JI: In a job situation, you can always say, “Oh, this is just how I am. I can’t be positive about this because I’m a 6.” Or a 1 could say, “I’m just a perfectionist, so you’re not doing it right, so you’re fired.” We can take those [so-called] negative aspects about ourselves and then stand on them, like, “This is who I am,” instead of putting the work in.

AW: How do you practice self-care as a 6?

JI: One thing that’s been helpful for me is letting go of everything and going out on a walk because I feel like there, I can just be alone; I can really be with my thoughts. I can see them from a different world. Now my husband knows. … I’ll come to him and say, “I don’t need you to fix anything. And I don’t need you to actually say anything back but I’m just going to tell you these thoughts I’m having right now.”

Jamie Ivey and her husband, Aaron, will speak on a local panel with Suzanne Stabile Feb. 28. Get tickets for Parenting and the Enneagram.

Self-care Tips for Each Number

Cat Donohoe and Hannah Eubank are therapists with Austin Relational Wellness who use the Enneagram in their practice. They also help lead the monthly South Austin Enneagram Meetup the first Tuesday of each month, during which Enneagram newcomers and enthusiasts alike can learn more about the test and connect with others interested in the Enneagram. While each number is experienced uniquely, there are common stressors and reactions to pain, so we asked Donohoe and Eubank to share their self-care tips for each number.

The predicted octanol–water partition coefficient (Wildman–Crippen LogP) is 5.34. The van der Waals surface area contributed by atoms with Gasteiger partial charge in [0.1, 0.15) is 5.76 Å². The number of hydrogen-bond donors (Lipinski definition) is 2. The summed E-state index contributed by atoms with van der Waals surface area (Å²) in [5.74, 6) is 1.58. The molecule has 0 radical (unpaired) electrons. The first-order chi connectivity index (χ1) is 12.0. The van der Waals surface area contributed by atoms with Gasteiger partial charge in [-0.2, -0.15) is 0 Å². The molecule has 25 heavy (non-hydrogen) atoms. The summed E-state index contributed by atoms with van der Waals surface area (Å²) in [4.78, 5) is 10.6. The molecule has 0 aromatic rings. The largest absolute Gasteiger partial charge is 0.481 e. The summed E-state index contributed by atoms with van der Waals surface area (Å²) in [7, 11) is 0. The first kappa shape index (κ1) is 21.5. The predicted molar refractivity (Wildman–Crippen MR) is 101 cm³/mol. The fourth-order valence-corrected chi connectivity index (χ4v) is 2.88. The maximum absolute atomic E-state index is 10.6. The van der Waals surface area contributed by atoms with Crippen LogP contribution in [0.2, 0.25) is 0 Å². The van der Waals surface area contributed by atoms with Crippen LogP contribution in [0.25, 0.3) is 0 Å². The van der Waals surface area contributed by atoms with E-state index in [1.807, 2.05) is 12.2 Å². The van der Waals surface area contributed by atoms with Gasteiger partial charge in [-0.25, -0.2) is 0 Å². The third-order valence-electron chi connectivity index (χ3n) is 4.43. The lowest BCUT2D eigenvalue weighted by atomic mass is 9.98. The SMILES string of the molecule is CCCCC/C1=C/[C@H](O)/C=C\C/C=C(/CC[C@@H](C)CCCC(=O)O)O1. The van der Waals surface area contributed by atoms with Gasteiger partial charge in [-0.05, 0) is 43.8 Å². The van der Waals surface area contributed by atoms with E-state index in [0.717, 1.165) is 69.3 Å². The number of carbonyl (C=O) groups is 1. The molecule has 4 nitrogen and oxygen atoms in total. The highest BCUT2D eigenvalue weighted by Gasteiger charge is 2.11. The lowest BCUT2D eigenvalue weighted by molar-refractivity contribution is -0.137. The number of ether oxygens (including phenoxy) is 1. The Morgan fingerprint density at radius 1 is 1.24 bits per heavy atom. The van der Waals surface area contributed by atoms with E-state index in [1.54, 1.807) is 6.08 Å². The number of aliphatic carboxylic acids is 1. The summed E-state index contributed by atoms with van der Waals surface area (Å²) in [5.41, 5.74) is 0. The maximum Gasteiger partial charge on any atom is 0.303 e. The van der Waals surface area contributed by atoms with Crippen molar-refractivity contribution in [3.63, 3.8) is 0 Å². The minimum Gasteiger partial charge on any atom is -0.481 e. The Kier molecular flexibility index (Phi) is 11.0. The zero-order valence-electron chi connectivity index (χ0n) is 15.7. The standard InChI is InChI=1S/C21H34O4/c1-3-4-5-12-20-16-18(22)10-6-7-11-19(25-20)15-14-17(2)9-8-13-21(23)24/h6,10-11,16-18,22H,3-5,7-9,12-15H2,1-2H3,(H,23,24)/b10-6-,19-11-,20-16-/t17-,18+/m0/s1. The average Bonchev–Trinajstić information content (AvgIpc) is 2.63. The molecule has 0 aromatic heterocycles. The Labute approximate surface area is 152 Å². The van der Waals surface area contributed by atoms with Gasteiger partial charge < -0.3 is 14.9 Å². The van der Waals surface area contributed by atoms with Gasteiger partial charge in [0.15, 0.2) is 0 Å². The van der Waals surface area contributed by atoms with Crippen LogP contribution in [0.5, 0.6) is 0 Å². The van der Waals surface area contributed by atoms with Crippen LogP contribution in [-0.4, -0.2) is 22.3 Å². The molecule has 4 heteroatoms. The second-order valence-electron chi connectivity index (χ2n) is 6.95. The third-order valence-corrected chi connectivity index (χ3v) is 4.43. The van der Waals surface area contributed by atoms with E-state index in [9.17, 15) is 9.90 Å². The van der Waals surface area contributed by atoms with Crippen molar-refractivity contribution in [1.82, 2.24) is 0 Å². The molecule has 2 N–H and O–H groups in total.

1 – The Reformer Tip: Practice self-compassion

An obstacle for 1s is drowning out the voice of the harsh inner critic. They should combat negative self-talk with a regular self-compassion practice. Check out Austin-based Kristin Neff’s work for more information about self-compassion and how to put it into practice.

2 – The Helper Tip: Set boundaries

People who are 2s strive to connect with others through helping. Recognize you don’t have to say yes to everyone and set appropriate boundaries for yourself. Make sure to take time each day to check in with yourself about how you feel and what you need.

3 – The Achiever Tip: Connect with your values 

People who are 3s can let the expectations of others form their ideas of success. Get clear on what you want by creating a vision board based on your own values, feelings and desires.

4 – The Individualist Tip: Express gratitude

People who are 4s tend to focus on what’s missing. Balance this by starting your day with a gratitude practice. You can start by keeping a gratitude journal. Write down three to five things you’re grateful for each day.

5 – The Investigator Tip: Seek connection 

People who are 5s are often protective of their energy, but we all need connection. Call a friend, grab a coffee and enjoy one another’s company.

6 – The Loyalist Tip: Cultivate courage

People who are 6s can get stuck in worst-case-scenario thinking and can benefit by reinforcing their courage. Remind yourself of your bravery and ability to make good things happen by coming up with your own positive affirmation about who you are.

7- The Enthusiast Tip: Slow down

People who are 7s can experience severe fear of missing out and tend to believe more is more. Excess isn’t always better, as it can lead to burnout. Consider scheduling some downtime for yourself to focus on being OK with where you are and what you already have.

8 – The Challenger Tip: Get vulnerable

People who are 8s often struggle to let their guard down. Challenge yourself to find a person you can open up to and embrace your softer side. Acknowledge vulnerability does not equal weakness. Research professor Brené Brown’s work is a great place to start.

9 – The Peacemaker Tip: Make moves

People who are 9s tend to get stuck in procrastination. Get the ball rolling by writing down small goals in a journal so you can cross them off your list. There are also some great apps out there to help you stay organized.